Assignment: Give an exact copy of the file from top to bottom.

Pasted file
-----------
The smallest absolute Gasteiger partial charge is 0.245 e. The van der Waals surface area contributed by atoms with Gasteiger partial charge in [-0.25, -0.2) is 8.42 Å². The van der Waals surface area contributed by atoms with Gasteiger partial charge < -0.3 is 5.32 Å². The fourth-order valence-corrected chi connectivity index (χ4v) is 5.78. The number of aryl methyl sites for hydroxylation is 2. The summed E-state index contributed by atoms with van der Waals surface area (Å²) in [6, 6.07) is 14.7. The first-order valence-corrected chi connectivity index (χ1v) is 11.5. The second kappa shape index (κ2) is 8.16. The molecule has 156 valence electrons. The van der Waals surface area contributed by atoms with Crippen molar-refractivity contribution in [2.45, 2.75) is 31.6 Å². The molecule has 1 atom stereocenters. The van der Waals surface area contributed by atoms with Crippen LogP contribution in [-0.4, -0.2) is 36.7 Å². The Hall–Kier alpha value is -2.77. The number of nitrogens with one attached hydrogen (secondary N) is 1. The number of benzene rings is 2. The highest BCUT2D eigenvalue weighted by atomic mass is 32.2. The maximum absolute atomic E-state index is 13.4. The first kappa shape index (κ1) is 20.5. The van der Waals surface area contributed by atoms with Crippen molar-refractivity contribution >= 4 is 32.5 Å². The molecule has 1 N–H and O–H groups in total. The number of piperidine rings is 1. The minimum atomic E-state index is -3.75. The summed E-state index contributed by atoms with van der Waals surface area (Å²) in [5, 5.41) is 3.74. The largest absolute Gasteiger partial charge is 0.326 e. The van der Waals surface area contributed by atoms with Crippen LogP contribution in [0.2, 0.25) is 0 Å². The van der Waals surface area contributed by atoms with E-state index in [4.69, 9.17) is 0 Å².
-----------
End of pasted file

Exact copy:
The smallest absolute Gasteiger partial charge is 0.245 e. The van der Waals surface area contributed by atoms with Gasteiger partial charge in [-0.25, -0.2) is 8.42 Å². The van der Waals surface area contributed by atoms with Gasteiger partial charge < -0.3 is 5.32 Å². The fourth-order valence-corrected chi connectivity index (χ4v) is 5.78. The number of aryl methyl sites for hydroxylation is 2. The summed E-state index contributed by atoms with van der Waals surface area (Å²) in [6, 6.07) is 14.7. The first-order valence-corrected chi connectivity index (χ1v) is 11.5. The second kappa shape index (κ2) is 8.16. The molecule has 156 valence electrons. The van der Waals surface area contributed by atoms with Crippen molar-refractivity contribution in [2.45, 2.75) is 31.6 Å². The molecule has 1 atom stereocenters. The van der Waals surface area contributed by atoms with Crippen LogP contribution in [-0.4, -0.2) is 36.7 Å². The Hall–Kier alpha value is -2.77. The number of nitrogens with one attached hydrogen (secondary N) is 1. The number of benzene rings is 2. The highest BCUT2D eigenvalue weighted by atomic mass is 32.2. The maximum absolute atomic E-state index is 13.4. The first kappa shape index (κ1) is 20.5. The van der Waals surface area contributed by atoms with Crippen molar-refractivity contribution >= 4 is 32.5 Å². The molecule has 1 N–H and O–H groups in total. The number of piperidine rings is 1. The minimum atomic E-state index is -3.75. The summed E-state index contributed by atoms with van der Waals surface area (Å²) in [5, 5.41) is 3.74. The largest absolute Gasteiger partial charge is 0.326 e. The van der Waals surface area contributed by atoms with Crippen LogP contribution in [0.2, 0.25) is 0 Å². The van der Waals surface area contributed by atoms with E-state index in [4.69, 9.17) is 0 Å².